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2019 NFL Draft: Who meets the Jaguars wide receiver thresholds?



Nov 10, 2018; Gainesville, FL, USA; South Carolina Gamecocks wide receiver Deebo Samuel (1) gets the crowd pumped up during the second half at Ben Hill Griffin Stadium. Mandatory Credit: Kim Klement-USA TODAY Sports

With the departure of Donte Moncrief and Marqise Lee not expected to return until late preseason, the Jaguars are currently expected to have four wide receivers on their roster that caught a pass in the regular season last year. Not a great spot to be in if you want to help out your new quarterback Nick Foles.

Although history isn’t extensive at the position, the Jaguars have prioritized size and explosiveness at WR, drafting only one player under 5’11”: Ace Sanders, a return specialist, on Day 3. Additionally, the Jaguars have only drafted one player that jumped under 34.5″ inches in the vertical jump – Sanders.

Tier 1: Highest athletic threshold match

D.K. Metcalf, Ole Miss

While a freakish straight-line athlete, Metcalf’s stiff hips limit him to being a primarily deep ball receiver. Although Nick Foles excels at throwing down the field, you would like to think with how thin the WR room is that the Jaguars would like a more well-rounded player.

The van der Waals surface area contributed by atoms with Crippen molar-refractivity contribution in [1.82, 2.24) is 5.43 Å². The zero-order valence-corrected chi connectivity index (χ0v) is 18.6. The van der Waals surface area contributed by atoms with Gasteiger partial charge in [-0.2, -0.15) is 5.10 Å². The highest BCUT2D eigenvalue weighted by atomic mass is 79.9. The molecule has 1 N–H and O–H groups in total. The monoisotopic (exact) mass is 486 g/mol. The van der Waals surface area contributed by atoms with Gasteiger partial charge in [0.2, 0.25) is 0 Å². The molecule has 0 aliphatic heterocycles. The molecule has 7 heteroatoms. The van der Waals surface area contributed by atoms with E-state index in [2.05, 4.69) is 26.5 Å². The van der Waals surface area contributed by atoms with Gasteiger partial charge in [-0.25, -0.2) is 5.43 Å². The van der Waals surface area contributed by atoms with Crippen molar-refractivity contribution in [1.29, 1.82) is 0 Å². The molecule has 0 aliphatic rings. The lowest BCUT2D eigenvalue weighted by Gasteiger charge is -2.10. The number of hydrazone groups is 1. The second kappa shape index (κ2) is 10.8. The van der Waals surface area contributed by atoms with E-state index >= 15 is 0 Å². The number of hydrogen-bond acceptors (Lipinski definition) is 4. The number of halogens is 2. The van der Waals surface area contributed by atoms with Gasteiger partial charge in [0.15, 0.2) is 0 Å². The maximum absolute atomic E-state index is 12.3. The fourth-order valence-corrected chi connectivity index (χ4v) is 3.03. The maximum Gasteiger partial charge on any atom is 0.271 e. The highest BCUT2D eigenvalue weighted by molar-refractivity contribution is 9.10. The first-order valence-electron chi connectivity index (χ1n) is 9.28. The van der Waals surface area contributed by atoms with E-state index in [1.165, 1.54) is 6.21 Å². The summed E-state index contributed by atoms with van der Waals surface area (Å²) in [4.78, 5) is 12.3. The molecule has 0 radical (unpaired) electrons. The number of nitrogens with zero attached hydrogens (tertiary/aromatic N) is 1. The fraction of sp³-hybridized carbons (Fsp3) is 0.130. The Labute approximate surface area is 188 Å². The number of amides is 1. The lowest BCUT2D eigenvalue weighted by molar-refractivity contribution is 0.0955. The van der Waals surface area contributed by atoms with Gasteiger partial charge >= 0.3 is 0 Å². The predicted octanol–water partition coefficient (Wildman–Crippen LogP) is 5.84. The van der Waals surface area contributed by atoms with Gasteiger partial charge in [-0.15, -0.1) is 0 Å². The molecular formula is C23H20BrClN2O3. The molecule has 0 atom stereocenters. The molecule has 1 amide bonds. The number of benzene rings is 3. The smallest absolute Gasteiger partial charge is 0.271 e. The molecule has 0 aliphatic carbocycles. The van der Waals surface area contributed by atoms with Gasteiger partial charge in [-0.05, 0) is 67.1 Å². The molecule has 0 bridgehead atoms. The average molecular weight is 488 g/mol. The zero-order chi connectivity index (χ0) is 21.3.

Parris Campbell, Ohio State

Even though he has tremendous speed, Campbell was primarily used on screens and mesh routes at Ohio State. If the Jaguars want to use Dede Westbrook in a more diverse manner, then Campbell could easily take over the role he held last season if the team sees need.

Gary Jennings Jr., West Virginia

If you look up the definition of “strong hands” in a football dictionary, a photo of Gary Jennings Jr. would show up. The big-bodied wideout has had a strong draft process seeing his stock rise after testing well at the combine. According to PFF, Jennings leads the 2019 class of wide receivers in contested catch percentage at 54%.

Hakeem Butler, Iowa State

Lacking a true jump ball player out wide, Hakeem Butler would be the perfect fit for the Jaguars young core. There may lie some concern with Butler, in him being such a late bloomer, but once you see his measurables, athletic testing and what he consistently does to smaller defensive backs those concerns quickly dissipate.

Tier 2: Above average athletic threshold match

David Sills V, West Virginia

A former headline maker as a young teenager after Lane Kiffin offered him a scholarship to play quarterback at age 13, Sills grew to be a master at scoring in the red zone rather at wide receiver than his aforementioned position. Sills, even though everyone watching knew where the ball was going, still tallied 18 total touchdowns in his final season in Morgantown.

AJ Brown, Ole Miss

A running back playing receiver is the best way to describe how Brown not only looks but plays. Brown is a very talented yards after catch player but wasn’t able to showcase it as often as one would like do to either poor quarterback play or poor playcalling.

Deebo Samuel, South Carolina